Jerusalem tensions cast shadow over Holy Land Christmas
Bethlehem (Palestinian Territories), December 24: Following Washington's decision to recognise Jerusalem as Israel's capital, preparations were underway in Bethlehem on Sunday for Christmas, with tensions still simmering in the city and the region.
The controversial December 6 announcement by President Donald Trump unleashed demonstrations and clashes, including in the Israeli-occupied West Bank city Bethlehem, where Christians will mark the birth of Jesus in a midnight mass.
Bethlehem is normally flooded by tourists at this time of year, but has at times appeared almost empty of visitors as nearby clashes between Palestinian protesters and the Israeli army keep people away.
Archbishop Pierbattista Pizzaballa, apostolic administrator of the Latin Patriarch of Jerusalem, said "dozens" of groups had pulled out of planned visits after being scared off by the announcement and subsequent violence.
"Of course this created a tension around Jerusalem and this diverted attention from Christmas," the Catholic church's top official in Jerusalem said of Trump's announcement, but stressing that Christmas celebrations would go ahead as planned.
Perhaps as few as 50,000 Palestinian Christians make up just around two per cent of the predominantly Muslim population of the West Bank and east Jerusalem. Israel's tourism ministry has said that Christmas preparations have not been affected and that it expects a 20 per cent increase in the number of Christian pilgrims this year compared with 2016.
The ministry plans to operate a free shuttle service for the short distance between Jerusalem and Bethlehem for mass. An Israeli police spokesman said that extra units will be deployed in Jerusalem and at the crossings to Bethlehem to ease the travel and access for the "thousands of tourists and visitors".
The annual scouts parade in Bethlehem will march through Manger Square near the Church of the Nativity, built over the spot where tradition says Mary gave birth to Jesus and where celebrations will culminate with midnight mass.
Israel seized east Jerusalem in the 1967 Middle East war and later annexed it, in moves never recognised by the international community. Palestinians view east Jerusalem as the capital of their future state, and interpreted Trump's statement as rejecting their right to a capital in east Jerusalem, although the Americans deny this.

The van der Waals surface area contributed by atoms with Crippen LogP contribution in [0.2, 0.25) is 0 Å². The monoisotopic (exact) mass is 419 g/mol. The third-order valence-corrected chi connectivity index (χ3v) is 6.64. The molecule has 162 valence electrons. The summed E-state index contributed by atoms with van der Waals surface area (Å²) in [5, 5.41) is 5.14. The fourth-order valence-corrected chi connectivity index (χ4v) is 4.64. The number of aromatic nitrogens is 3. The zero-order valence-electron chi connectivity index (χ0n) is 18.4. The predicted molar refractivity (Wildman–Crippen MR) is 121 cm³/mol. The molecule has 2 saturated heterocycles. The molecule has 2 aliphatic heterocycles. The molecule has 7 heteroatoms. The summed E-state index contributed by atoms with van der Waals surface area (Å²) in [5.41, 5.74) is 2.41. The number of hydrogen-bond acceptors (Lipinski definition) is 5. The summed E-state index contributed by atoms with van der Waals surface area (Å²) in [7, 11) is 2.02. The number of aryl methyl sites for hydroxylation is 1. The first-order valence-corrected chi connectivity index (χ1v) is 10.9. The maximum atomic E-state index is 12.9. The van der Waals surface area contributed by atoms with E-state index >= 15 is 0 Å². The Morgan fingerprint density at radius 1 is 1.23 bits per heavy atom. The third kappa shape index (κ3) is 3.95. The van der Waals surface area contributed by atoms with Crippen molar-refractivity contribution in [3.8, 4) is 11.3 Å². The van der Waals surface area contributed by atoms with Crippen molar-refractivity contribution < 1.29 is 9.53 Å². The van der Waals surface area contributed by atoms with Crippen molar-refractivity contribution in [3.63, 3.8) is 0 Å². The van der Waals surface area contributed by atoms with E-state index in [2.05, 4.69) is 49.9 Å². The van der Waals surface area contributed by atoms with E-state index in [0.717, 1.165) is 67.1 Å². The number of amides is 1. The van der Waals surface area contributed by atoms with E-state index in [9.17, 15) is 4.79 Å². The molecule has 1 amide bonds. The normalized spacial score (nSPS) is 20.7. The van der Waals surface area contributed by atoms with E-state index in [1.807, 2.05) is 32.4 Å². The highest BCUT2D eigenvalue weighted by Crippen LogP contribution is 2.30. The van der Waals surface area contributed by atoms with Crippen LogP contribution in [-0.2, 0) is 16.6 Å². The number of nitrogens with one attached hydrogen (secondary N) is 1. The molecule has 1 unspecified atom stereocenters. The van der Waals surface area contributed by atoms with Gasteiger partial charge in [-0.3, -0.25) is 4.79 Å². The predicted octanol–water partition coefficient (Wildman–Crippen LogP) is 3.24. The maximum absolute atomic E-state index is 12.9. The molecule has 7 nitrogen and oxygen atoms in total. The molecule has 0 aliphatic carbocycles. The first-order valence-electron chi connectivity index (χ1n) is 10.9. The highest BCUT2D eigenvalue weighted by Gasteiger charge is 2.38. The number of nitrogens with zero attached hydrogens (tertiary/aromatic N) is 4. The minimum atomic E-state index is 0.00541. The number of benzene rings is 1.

In a statement ahead of Christmas, Palestinian president Mahmud Abbas said Trump's announcement "encouraged the illegal disconnection between the holy cities of Bethlehem and Jerusalem, both separated for the first time in over 2,000 years of Christianity".
Abbas called on "world Christians to listen to the true voices of the indigenous Christians from the Holy Land... that strongly rejected the US recognition of Jerusalem as Israel's capital". "They are the descendants of the first followers of Jesus Christ and an integral part of the Palestinian people," Abbas said, calling the local Christian community "an inherent part of our societies".
In neighbouring Egypt, Coptic Christians who celebrate Christmas on January 6 saw a church in Giza attacked by a mob following Muslim prayers on Friday, the latest in some 20 such incidents in 2017.
Hundreds entered the church, chanting slogans calling for its demolition, destroying furniture and attacking worshippers before security forces restored order. But in Iraq, this year marks a positive turning point for the Christian community in the northern city of Mosul.
Christmas mass will be celebrated there for the first time in years following the city's recapture from the Islamic State group in July.
IS seized Iraq's second most populous city as part of a lightning offensive in 2014, driving out many Christians, and only small numbers have since returned. Christian dignitaries as well as Iraqi political and military leaders are expected to attend the annual service at St Paul's Church in the eastern sector of Mosul.